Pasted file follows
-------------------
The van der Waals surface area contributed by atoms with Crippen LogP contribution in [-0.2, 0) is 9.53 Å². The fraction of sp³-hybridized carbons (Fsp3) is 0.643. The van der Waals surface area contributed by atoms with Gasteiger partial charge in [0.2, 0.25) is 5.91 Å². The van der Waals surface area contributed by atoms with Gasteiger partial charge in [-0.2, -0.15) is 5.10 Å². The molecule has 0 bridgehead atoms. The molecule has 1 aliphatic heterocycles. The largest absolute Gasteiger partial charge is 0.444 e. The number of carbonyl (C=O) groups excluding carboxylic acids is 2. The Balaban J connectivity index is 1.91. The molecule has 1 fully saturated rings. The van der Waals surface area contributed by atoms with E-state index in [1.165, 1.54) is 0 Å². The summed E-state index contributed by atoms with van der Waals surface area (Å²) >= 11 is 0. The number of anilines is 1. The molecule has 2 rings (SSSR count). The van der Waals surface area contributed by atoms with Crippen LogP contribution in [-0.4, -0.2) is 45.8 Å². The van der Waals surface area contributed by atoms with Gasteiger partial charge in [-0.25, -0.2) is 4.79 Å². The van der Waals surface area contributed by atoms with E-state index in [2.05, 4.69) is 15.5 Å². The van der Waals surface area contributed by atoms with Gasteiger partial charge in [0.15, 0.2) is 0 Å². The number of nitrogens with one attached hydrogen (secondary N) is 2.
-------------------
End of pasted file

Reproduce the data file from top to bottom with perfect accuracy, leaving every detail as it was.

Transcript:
The van der Waals surface area contributed by atoms with Crippen LogP contribution in [-0.2, 0) is 9.53 Å². The fraction of sp³-hybridized carbons (Fsp3) is 0.643. The van der Waals surface area contributed by atoms with Gasteiger partial charge in [0.2, 0.25) is 5.91 Å². The van der Waals surface area contributed by atoms with Gasteiger partial charge in [-0.2, -0.15) is 5.10 Å². The molecule has 0 bridgehead atoms. The molecule has 1 aliphatic heterocycles. The largest absolute Gasteiger partial charge is 0.444 e. The number of carbonyl (C=O) groups excluding carboxylic acids is 2. The Balaban J connectivity index is 1.91. The molecule has 1 fully saturated rings. The van der Waals surface area contributed by atoms with E-state index in [1.165, 1.54) is 0 Å². The summed E-state index contributed by atoms with van der Waals surface area (Å²) >= 11 is 0. The number of anilines is 1. The molecule has 2 rings (SSSR count). The van der Waals surface area contributed by atoms with Crippen LogP contribution in [-0.4, -0.2) is 45.8 Å². The van der Waals surface area contributed by atoms with Gasteiger partial charge in [-0.25, -0.2) is 4.79 Å². The van der Waals surface area contributed by atoms with E-state index in [2.05, 4.69) is 15.5 Å². The van der Waals surface area contributed by atoms with Gasteiger partial charge in [0.15, 0.2) is 0 Å². The number of nitrogens with one attached hydrogen (secondary N) is 2.